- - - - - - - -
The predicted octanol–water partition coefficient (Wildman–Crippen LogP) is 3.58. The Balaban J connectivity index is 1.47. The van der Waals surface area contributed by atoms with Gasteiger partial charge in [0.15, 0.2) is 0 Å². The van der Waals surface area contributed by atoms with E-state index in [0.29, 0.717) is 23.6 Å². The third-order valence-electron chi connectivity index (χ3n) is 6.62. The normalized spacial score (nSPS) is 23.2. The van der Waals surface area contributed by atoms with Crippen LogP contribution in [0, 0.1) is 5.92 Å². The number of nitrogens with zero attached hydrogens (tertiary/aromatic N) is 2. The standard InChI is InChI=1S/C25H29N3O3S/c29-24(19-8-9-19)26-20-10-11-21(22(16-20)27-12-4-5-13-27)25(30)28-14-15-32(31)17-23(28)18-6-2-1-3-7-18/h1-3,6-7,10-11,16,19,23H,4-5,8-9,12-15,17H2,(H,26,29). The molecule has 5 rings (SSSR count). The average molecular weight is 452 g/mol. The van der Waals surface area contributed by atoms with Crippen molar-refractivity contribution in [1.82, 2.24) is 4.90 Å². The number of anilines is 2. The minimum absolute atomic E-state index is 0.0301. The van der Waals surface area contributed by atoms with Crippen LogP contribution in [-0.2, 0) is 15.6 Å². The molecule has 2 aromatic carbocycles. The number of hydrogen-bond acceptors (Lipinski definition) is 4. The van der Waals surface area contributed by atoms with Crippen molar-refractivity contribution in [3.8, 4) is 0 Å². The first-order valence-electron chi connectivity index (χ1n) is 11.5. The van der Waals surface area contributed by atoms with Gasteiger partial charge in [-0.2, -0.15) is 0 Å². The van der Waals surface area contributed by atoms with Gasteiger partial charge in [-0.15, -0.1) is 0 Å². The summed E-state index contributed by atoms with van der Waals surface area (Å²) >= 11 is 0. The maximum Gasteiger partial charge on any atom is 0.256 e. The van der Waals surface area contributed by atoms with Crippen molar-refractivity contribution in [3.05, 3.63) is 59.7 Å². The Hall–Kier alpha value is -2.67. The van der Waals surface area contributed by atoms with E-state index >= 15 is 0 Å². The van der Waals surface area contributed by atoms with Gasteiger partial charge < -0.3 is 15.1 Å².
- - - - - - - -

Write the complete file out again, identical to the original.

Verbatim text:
The predicted octanol–water partition coefficient (Wildman–Crippen LogP) is 3.58. The Balaban J connectivity index is 1.47. The van der Waals surface area contributed by atoms with Gasteiger partial charge in [0.15, 0.2) is 0 Å². The van der Waals surface area contributed by atoms with E-state index in [0.29, 0.717) is 23.6 Å². The third-order valence-electron chi connectivity index (χ3n) is 6.62. The normalized spacial score (nSPS) is 23.2. The van der Waals surface area contributed by atoms with Crippen LogP contribution in [0, 0.1) is 5.92 Å². The number of nitrogens with zero attached hydrogens (tertiary/aromatic N) is 2. The standard InChI is InChI=1S/C25H29N3O3S/c29-24(19-8-9-19)26-20-10-11-21(22(16-20)27-12-4-5-13-27)25(30)28-14-15-32(31)17-23(28)18-6-2-1-3-7-18/h1-3,6-7,10-11,16,19,23H,4-5,8-9,12-15,17H2,(H,26,29). The molecule has 5 rings (SSSR count). The average molecular weight is 452 g/mol. The van der Waals surface area contributed by atoms with Crippen molar-refractivity contribution in [1.82, 2.24) is 4.90 Å². The number of anilines is 2. The minimum absolute atomic E-state index is 0.0301. The van der Waals surface area contributed by atoms with Crippen LogP contribution in [-0.2, 0) is 15.6 Å². The molecule has 2 aromatic carbocycles. The number of hydrogen-bond acceptors (Lipinski definition) is 4. The van der Waals surface area contributed by atoms with Crippen molar-refractivity contribution in [3.8, 4) is 0 Å². The first-order valence-electron chi connectivity index (χ1n) is 11.5. The van der Waals surface area contributed by atoms with Gasteiger partial charge in [-0.2, -0.15) is 0 Å². The van der Waals surface area contributed by atoms with Gasteiger partial charge in [-0.15, -0.1) is 0 Å². The summed E-state index contributed by atoms with van der Waals surface area (Å²) >= 11 is 0. The maximum Gasteiger partial charge on any atom is 0.256 e. The van der Waals surface area contributed by atoms with Crippen molar-refractivity contribution in [3.05, 3.63) is 59.7 Å². The Hall–Kier alpha value is -2.67. The van der Waals surface area contributed by atoms with E-state index >= 15 is 0 Å². The van der Waals surface area contributed by atoms with Gasteiger partial charge < -0.3 is 15.1 Å².